Nick paused in the doorway of Grissom's office. "Did, uh, the tox results come back on that Jane Doe? Was it an insect bite like you thought."
Grissom looked up from his examination of a bug just out of Nick's eyeline.
"Yes." The slightest shadow passed over his face. "Solenopsis invicta."
It took Nick a moment. "Fire ants?"
Grissom nodded. "Red imported fire ants. It seems that they overwhelmed her immune system."
Nick was conscious of his breath rasping in his ears. Of cold air from the air conditioning swirling around him. Of Grissom's office, of Grissom, becoming dull and remote; tone, texture and substance draining away like water down a plughole.
Grissom was suddenly standing beside him.
"I think you should sit down, Nick."
The world came back to Nick in a rush.
"Just take a moment. Please?"
Nick nodded. Took a breath. Let it out. Took another. He met Grissom's gaze defiantly.
"Are you alright?"
"Yeah." He felt a familiar gust of shaky nausea.
"There's nothing easy about PTSD, Nicky."
"So they tell me." His words were shorter than he had intended them to be.
They sat for a moment in the semi-darkness of Grissom's office; the available light bouncing off surfaces that seemed to Nick to be too glossy, too sharp.
"I've wondered a thousand times how I could have prevented it."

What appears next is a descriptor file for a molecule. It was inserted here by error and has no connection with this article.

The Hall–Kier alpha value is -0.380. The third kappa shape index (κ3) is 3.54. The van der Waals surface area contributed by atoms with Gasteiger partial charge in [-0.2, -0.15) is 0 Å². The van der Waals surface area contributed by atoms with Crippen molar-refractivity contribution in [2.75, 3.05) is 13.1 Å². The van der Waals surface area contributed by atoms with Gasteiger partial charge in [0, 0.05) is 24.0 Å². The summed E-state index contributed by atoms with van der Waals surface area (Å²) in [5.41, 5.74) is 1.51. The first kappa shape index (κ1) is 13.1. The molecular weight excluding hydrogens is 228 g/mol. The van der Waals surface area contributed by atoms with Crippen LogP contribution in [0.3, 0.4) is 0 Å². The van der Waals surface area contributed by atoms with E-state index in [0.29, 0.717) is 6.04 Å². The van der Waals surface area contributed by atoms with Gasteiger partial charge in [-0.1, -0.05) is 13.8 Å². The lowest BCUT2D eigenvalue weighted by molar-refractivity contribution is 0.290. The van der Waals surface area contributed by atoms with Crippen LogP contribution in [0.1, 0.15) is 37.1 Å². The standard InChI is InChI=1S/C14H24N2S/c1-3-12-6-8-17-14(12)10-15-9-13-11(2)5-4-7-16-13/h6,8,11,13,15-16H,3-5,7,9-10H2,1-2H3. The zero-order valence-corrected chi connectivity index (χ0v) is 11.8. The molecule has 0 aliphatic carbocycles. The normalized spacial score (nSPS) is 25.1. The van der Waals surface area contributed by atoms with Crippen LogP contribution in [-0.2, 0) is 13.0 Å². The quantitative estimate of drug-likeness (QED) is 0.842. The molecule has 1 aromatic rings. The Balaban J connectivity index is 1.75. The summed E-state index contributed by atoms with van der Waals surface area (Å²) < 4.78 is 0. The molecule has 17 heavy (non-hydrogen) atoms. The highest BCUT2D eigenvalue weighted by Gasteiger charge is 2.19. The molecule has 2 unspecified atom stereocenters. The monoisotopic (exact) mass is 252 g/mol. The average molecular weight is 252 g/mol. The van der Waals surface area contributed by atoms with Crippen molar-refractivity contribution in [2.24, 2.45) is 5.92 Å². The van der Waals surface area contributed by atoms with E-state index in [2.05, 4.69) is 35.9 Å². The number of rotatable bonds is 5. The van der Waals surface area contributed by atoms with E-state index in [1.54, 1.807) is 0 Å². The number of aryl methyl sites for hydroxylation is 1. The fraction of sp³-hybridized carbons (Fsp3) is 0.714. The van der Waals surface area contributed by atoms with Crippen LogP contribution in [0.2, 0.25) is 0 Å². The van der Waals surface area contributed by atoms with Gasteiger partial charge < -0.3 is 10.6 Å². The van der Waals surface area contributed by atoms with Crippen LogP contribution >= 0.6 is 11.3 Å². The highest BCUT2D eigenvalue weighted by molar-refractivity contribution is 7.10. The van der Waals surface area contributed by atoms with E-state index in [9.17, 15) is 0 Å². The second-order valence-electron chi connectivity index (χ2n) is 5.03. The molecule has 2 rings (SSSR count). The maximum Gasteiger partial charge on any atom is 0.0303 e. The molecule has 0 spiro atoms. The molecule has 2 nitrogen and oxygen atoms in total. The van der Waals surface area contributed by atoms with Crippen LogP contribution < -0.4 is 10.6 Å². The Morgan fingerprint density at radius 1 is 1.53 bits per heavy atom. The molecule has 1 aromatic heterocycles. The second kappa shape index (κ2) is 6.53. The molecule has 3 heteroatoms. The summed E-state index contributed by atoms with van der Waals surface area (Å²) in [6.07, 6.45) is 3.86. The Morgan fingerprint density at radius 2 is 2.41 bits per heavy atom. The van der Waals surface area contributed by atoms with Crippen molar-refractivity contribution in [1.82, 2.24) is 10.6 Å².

"What?" Nick looked at Grissom.
"Walter Gordon." Grissom unconsciously balanced his magnifying glass in his hand, feeling its weight. "I've thought a thousand times about ways that shift could have gone that didn't end up with you in that box."
Nick flinched. He could picture Grissom sitting at his dining table, fingers steepled; brain sliding past scenarios like a supermarket shopper looking for a particular brand of detergent.
Grissom drew a hand over his face. "I'm sorry, Nick."
Nick's throat ached. "For what?"
"For not stopping it. For not saving you more quickly."
"It's not your apology to make, Griss." Nick's tone was even.
"Do you?" Nick shook his head. "Because if you did you wouldn't even try. You found me. You all did what we do and you found me. If it wasn't for this team-." Don't you dare take on burdens that aren't yours to carry."
"No. No. It's bad enough everyone still walking around me at crime scenes like I'm made of sugar. I can't know that he took something from all of you. I can't-"
Grissom stared at him. "You don't think that he took something from us when he showed us what he was doing to you?"
Nick stared back. "I made it. Whatever happened in that box, I made it back."
Inch by painful inch.
Grissom thought about the anxious days in the hospital, where he'd lived on bad coffee and his nerves. Of the slow grind of recovery, where he'd had moments - had weeks - where he thought that the Nicky Stokes he had known was gone forever. Of the day Nick had gone to see Kelly Gordon and, improbably, had come back from that meeting with a swing in his step that had nearly made Grissom sob with relief.